April Fools, Honey Fans

With April Fool’s Day just on the other side of this weekend, we’re going to share some bee facts you would have to be a total FOOL to believe. As in, they’re totally foolish and not at all factually accurate. We know a thing or two about local, raw & unfiltered honey because we’ve been making local honey right here in the USA for almost 100 years. In that time, we’ve seen plenty of honey myths make waves, so in honor of April Fools, we’re going to dispel some honey hogwash.

“Crystallized or hardened honey has gone bad.”

Absolute balderdash. As a matter of fact, it’s totally natural for honey to crystallize, especially if it’s raw & unfiltered. If your honey crystallizes, that’s a good sign that it’s a high-quality product that hasn’t had its best ingredients filtered out. If you want to return your honey to its smooth, liquid state, you can easily break up the crystals by placing the bottle in hot water.

“Honey never spoils.”

A total tall tale – technically. While honey can last for literally thousands of years, if it’s left out in the open in an unsealed container, it can absorb moisture and develop molds and fungi. Seal your honey properly, keep it in a cool, dark, dry place and you could have one sweet family heirloom for decades to come.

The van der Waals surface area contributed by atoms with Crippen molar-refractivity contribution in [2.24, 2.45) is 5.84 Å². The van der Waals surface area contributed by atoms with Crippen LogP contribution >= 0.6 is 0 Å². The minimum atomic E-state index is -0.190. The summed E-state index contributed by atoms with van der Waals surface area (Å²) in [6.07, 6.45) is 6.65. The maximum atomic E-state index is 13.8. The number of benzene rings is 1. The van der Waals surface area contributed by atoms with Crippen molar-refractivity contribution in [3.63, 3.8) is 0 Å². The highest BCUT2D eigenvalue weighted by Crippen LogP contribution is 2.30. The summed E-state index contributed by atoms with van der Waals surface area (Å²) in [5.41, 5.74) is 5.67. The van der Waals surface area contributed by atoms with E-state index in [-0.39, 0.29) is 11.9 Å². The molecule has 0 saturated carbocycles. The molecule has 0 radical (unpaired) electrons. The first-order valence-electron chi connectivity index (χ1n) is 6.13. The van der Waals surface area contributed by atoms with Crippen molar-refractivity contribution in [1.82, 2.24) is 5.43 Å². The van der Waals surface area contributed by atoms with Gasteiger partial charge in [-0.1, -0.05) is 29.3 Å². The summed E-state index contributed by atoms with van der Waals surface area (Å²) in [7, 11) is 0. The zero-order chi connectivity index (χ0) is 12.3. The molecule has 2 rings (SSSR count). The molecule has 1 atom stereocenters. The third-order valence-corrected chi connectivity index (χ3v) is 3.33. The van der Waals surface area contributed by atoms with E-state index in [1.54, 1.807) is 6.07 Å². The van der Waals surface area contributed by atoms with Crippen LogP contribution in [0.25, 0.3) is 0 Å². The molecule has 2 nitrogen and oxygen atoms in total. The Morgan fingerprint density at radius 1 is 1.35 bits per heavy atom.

“Honey is just sugar.”

And that’s just plain wrong. While it’s true that honey is mostly made of sugars, it’s far from granulated white sugar. Honey is made up of two sugars, fructose and glucose, but that doesn’t make it the same as table sugar, which is made of sucrose. Your body processes each form of sugar differently, and only honey has the perfect mix to prevent sugar crashes and insulin spikes.

“All honey is the same.”

Malarkey! The very site you’re on is a testament to how many different varietals of honey are out there. Since honey is made from pollen and pollen comes from just about anything with flowers, there is no limit to types of honey bees can produce. Honey made in the US can be anywhere from a molasses-like blackish-brown to a light, translucent yellow. In order to make truly special local honey, beekeepers need to plan their honey harvest around their region’s growing season.